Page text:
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Lookup NU author(s): Dr Helen Gray,
Dr Rachel Davies,
Professor Lucy Asher
This work is licensed under a Creative Commons Attribution 4.0 International License (CC BY 4.0).
© Copyright © 2020 Gray, Davies, Bright, Rayner and Asher.Piling is a behavior in laying hens whereby individuals aggregate in larger densities than would be normally expected. When piling behavior leads to mortalities it is known as smothering and its frequent but unpredictable occurrence is a major concern for many egg producers. There are generally considered to be three types of piling: panic, nest box and recurring piling. Whilst nest box and panic piling have apparent triggers, recurring piling does not, making it an enigmatic and ethologically intriguing behavior. The repetitive nature of recurring piling may result in a higher incidence of smothering and could have unconsidered, sub-lethal consequences. Here, we consider the possible causes of recurring piling from an ethological perspective and outline the potential welfare and production consequences. Drawing on a wide range of literature, we consider different timescales of causes from immediate triggers to ontogeny and domestication processes, and finally consider the evolution of collective behavior. By considering different timescales of influence, we built four hypotheses relevant to the causes of piling, which state that the behavior: (i) is caused by hens moving toward or away from an attractant/repellent; (ii) is socially influenced; (iii) is influenced by early life experiences and; (iv) can be described as a maladaptive collective behavior. We further propose that the following could be welfare consequences of piling behavior: Heat stress, physical injury (such as keel bone damage), and behavioral and physiological stress effects. Production consequences include direct and indirect mortality (smothering and knock-on effects of piling, respectively), potential negative impacts on egg quality and on worker welfare. In future studies the causes of piling and smothering should be considered according to the different timescales on which causes might occur. Here, both epidemiological and modeling approaches could support further study of piling behavior, where empirical studies can be challenging.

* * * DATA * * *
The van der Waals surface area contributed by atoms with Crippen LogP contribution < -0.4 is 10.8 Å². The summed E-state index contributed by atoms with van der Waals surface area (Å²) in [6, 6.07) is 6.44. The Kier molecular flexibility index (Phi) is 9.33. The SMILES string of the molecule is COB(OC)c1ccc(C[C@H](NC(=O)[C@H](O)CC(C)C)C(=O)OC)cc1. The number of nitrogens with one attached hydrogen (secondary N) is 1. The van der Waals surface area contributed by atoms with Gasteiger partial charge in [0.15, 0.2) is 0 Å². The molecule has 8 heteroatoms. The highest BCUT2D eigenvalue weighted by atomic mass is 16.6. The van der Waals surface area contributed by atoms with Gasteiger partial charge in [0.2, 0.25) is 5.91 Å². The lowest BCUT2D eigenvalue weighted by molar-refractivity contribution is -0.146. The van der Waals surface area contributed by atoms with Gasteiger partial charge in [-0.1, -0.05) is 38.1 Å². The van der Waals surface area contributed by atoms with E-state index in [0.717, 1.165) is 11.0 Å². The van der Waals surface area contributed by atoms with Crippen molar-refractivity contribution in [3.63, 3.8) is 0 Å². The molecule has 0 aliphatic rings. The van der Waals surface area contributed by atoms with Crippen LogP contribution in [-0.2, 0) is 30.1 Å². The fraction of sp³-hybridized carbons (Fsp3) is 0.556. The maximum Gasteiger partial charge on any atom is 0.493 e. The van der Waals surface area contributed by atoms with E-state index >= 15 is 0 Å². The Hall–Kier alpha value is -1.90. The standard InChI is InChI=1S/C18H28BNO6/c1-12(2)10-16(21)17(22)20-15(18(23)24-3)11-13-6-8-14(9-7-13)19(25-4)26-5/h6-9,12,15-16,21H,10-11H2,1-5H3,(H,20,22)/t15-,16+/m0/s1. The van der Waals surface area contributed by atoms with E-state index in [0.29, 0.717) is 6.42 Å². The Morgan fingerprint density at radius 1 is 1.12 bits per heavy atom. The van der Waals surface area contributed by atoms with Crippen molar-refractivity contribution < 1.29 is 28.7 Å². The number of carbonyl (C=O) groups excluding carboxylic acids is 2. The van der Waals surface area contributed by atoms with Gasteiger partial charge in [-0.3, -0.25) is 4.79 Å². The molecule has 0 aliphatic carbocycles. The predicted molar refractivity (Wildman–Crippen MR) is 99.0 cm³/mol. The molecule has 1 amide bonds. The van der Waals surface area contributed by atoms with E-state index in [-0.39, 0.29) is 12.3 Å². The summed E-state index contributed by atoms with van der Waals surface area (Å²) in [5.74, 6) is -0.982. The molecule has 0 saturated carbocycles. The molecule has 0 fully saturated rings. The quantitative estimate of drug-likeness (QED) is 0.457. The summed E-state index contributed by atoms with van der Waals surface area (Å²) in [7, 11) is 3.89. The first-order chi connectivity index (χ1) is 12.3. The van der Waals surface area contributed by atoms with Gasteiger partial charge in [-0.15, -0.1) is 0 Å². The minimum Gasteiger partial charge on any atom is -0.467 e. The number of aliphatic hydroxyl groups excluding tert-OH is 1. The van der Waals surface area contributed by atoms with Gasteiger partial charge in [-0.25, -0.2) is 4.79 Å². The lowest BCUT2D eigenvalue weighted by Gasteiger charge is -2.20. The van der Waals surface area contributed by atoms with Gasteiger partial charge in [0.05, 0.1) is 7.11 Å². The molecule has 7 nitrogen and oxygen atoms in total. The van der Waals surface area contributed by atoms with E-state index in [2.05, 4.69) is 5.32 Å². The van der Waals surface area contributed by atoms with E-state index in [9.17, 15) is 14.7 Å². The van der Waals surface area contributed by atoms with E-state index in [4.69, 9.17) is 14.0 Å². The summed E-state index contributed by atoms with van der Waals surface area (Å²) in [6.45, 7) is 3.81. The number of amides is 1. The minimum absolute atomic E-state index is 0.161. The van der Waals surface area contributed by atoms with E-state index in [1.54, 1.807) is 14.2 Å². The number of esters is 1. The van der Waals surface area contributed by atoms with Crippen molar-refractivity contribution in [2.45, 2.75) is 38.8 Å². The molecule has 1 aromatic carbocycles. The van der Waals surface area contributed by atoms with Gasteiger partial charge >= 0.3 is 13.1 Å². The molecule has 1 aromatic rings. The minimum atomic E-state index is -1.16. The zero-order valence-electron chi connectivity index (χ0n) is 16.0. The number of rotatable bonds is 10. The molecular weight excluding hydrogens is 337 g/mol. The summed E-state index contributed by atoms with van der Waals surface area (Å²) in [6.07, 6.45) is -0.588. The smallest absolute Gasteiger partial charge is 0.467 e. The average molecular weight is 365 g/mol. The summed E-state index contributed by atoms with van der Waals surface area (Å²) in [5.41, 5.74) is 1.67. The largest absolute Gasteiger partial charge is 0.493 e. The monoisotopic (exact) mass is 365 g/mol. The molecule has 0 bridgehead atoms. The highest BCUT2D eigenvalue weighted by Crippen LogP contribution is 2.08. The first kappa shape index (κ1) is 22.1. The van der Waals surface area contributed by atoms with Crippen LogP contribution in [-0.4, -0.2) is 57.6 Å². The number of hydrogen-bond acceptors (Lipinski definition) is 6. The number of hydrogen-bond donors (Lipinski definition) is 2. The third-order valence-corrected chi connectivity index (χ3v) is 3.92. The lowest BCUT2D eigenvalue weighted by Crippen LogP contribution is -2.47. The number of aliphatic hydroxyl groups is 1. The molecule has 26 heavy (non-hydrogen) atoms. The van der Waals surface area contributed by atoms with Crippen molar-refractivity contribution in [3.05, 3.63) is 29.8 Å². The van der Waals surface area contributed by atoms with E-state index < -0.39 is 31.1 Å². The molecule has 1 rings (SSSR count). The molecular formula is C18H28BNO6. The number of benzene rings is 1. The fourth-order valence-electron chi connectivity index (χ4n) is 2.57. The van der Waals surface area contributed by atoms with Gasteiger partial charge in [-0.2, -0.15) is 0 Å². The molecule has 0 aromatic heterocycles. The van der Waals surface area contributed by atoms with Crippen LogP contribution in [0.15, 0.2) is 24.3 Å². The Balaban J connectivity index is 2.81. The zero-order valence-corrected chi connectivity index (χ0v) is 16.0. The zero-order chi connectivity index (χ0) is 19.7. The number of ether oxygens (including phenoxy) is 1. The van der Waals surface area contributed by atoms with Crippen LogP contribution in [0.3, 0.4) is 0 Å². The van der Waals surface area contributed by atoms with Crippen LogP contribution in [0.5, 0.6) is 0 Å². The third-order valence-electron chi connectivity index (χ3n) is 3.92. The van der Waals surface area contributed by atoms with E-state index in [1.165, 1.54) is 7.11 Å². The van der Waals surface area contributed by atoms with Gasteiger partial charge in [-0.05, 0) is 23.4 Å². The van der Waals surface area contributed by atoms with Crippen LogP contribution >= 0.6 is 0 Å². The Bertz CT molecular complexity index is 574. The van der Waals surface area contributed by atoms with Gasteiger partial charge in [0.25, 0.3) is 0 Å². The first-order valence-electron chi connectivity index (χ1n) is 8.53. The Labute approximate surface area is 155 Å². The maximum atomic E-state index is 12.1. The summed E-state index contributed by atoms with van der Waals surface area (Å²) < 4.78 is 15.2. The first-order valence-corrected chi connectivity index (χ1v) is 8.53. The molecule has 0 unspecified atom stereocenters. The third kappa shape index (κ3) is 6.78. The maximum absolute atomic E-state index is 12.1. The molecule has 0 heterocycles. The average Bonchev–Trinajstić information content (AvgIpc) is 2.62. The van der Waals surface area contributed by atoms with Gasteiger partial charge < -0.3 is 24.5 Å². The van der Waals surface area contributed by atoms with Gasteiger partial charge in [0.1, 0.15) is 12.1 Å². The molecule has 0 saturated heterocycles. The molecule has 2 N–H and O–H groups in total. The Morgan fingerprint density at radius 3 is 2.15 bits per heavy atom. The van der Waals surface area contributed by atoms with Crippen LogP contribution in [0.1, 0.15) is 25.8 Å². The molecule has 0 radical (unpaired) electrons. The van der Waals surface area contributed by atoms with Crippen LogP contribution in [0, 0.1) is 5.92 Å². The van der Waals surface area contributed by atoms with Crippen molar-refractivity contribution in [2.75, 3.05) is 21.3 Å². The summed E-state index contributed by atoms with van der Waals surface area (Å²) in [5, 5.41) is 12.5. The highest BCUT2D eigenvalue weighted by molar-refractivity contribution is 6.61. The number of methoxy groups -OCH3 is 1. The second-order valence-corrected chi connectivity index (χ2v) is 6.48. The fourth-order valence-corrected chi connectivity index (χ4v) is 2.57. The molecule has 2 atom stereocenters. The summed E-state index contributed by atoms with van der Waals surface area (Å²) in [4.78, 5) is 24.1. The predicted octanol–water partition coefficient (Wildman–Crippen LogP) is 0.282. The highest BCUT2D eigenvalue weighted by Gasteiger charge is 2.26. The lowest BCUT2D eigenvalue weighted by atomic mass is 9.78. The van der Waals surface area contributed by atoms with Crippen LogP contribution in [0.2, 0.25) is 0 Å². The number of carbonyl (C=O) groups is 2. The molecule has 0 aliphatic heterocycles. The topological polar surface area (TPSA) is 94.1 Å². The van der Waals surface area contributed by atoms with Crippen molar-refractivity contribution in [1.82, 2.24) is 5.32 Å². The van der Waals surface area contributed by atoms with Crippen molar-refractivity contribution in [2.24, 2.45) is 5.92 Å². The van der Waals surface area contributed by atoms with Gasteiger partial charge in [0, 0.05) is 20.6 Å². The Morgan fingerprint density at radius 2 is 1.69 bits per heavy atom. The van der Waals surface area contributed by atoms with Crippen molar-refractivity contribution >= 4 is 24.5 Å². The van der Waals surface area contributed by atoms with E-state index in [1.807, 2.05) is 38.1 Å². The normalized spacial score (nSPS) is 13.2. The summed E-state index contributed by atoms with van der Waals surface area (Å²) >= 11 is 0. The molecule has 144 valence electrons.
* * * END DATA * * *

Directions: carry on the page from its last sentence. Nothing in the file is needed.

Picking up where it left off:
Author(s): Gray H, Davies R, Bright A, Rayner A, Asher L
Publication type: Article
Publication status: Published
Journal: Frontiers in Veterinary Science
Online publication date: 10/12/2020
Acceptance date: 16/11/2020
Date deposited: 14/06/2021
ISSN (electronic): 2297-1769
Publisher: Frontiers Media S.A.
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